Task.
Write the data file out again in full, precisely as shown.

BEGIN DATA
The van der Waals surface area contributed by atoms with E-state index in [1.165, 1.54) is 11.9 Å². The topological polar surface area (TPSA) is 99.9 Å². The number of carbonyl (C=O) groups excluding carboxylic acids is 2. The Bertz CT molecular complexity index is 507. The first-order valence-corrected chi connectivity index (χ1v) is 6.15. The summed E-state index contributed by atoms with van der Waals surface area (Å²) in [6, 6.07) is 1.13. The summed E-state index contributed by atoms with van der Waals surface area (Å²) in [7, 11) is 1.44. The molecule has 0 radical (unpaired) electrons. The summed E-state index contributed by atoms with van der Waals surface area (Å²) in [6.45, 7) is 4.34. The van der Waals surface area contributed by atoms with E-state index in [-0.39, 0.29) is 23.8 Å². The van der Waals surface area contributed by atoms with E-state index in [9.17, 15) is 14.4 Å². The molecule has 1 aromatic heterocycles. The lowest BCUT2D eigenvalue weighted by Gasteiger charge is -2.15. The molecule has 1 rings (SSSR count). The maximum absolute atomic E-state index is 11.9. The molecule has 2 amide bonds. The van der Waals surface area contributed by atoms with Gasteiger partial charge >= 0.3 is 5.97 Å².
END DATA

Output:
The van der Waals surface area contributed by atoms with E-state index in [1.165, 1.54) is 11.9 Å². The topological polar surface area (TPSA) is 99.9 Å². The number of carbonyl (C=O) groups excluding carboxylic acids is 2. The Bertz CT molecular complexity index is 507. The first-order valence-corrected chi connectivity index (χ1v) is 6.15. The summed E-state index contributed by atoms with van der Waals surface area (Å²) in [6, 6.07) is 1.13. The summed E-state index contributed by atoms with van der Waals surface area (Å²) in [7, 11) is 1.44. The molecule has 0 radical (unpaired) electrons. The summed E-state index contributed by atoms with van der Waals surface area (Å²) in [6.45, 7) is 4.34. The van der Waals surface area contributed by atoms with E-state index in [-0.39, 0.29) is 23.8 Å². The van der Waals surface area contributed by atoms with E-state index in [9.17, 15) is 14.4 Å². The molecule has 1 aromatic heterocycles. The lowest BCUT2D eigenvalue weighted by Gasteiger charge is -2.15. The molecule has 1 rings (SSSR count). The maximum absolute atomic E-state index is 11.9. The molecule has 2 amide bonds. The van der Waals surface area contributed by atoms with Gasteiger partial charge >= 0.3 is 5.97 Å².